GTE did not show bactericidal activity in vitro or in vivo. In vitro, logarithmic dilutions to the tenth order of UPEC-SR71 concentration were carried out. This experiment was repeated three times. Overnight growth of UPEC-SR71 incubated with GTE was identical to the matched controls with no statistical difference in bacterial colony growth on MacConkey agar (Fig. 2). Before death group D and E rats (data not shown) urine was sent for culture. All cultures were positive for UPEC-SR71 growth with >105 CFU/mL. Some evidence for the antimicrobial qualities of green tea has been reported in vitro [12]. However, in the present study we did not find conclusive evidence for such activity of UPEC-SR71. This may be due to high concentration of bacterial inoculum, relatively low concentrations of GTE or a resistant bacterial strain. Furthermore, we did not measure the specific concentrations of polyphenols in our GTE, as EGCG and EGC are known to have a higher antimicrobial activity.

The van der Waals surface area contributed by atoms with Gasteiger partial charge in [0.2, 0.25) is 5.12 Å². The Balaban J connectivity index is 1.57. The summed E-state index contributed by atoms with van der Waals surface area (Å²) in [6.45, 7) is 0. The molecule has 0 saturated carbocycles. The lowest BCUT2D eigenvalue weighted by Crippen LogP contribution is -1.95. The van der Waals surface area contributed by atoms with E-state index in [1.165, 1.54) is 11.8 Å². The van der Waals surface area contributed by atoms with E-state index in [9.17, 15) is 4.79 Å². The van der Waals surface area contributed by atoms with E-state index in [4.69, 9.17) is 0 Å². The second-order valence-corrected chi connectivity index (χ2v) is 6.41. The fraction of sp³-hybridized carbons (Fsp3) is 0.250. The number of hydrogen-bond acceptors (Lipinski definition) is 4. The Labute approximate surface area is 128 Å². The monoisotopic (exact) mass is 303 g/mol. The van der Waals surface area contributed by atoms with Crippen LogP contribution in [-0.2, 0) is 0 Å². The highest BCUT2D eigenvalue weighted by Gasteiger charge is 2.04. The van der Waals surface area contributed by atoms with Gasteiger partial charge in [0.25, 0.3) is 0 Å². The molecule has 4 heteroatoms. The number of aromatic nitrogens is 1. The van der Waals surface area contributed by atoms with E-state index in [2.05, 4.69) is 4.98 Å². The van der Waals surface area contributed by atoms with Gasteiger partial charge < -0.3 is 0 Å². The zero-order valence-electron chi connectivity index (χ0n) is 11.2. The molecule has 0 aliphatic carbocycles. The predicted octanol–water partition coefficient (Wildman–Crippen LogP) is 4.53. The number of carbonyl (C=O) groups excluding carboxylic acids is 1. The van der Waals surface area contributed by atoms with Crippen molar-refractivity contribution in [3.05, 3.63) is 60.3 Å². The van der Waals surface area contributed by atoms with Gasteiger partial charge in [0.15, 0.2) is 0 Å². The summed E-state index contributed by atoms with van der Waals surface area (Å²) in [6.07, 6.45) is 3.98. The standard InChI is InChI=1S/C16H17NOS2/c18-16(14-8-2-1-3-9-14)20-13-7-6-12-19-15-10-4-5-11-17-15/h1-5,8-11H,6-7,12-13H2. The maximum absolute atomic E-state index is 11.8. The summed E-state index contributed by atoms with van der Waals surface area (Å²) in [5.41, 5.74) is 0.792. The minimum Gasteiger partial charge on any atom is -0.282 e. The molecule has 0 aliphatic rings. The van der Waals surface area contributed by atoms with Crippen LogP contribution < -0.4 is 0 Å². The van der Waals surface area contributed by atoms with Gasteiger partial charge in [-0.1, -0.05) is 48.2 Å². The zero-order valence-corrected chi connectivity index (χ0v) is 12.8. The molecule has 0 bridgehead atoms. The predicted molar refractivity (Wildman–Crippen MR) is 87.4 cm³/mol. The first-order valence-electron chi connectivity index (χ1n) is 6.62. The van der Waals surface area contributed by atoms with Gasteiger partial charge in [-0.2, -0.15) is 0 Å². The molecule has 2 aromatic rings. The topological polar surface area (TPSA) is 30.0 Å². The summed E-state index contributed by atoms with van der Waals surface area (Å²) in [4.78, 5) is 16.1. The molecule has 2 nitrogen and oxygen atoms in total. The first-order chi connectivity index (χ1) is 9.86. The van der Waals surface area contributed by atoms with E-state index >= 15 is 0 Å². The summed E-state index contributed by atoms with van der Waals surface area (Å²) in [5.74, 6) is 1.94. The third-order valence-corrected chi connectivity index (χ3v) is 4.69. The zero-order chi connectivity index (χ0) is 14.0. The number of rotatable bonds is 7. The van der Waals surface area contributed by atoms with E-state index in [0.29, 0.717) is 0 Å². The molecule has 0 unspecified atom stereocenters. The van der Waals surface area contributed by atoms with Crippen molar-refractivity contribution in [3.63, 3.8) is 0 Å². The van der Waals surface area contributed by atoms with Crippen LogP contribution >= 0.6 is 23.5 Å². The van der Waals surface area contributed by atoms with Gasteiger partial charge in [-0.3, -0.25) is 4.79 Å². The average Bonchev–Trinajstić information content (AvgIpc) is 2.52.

The most investigated polyphenol as a protector against UTI is proanthocyanidin present in cranberry juice. It endows its protective effect by inhibiting adhesion of UPEC to the surface urothelial cells [13]. It has been shown that this anti-adhesive quality is maintained against antibiotic-resistant bacteria [14]. Proantocyanidin is a catechin oligomer; however, we did not find studies exploring the use of aqueous GTE in the prevention of UTI. The results of clinical studies evaluating the protective role of cranberry juice on recurrent UTI have been ambiguous. In these clinical studies, cranberry juice consumption is always administered per os and urinary levels of polyphenols after consumption are never measured. Urine concentration of polyphenols is unpredictable after oral consumption due to their poor bioavailability. It has been shown that although animals might consume millimolar amounts of polypohenols only micromolar amounts of polyphenols reach the plasma or urine [10]. The present findings that intravesical instillation of GTE, at the time of bladder inoculation with UPEC-SR71, attenuates the inflammatory response against UTI is a novel finding. An in vivo model of intravesical catechin instillation has been described in the literature. In that study EGCG was compared with mitomycin C as an agent for the prevention of tumour recurrence after transurethral bladder tumour resection [15]. Intravesical treatments exist and have been shown to protect against inflammatory conditions of the urinary bladder. However, we did not find studies using GTE for this purpose [16].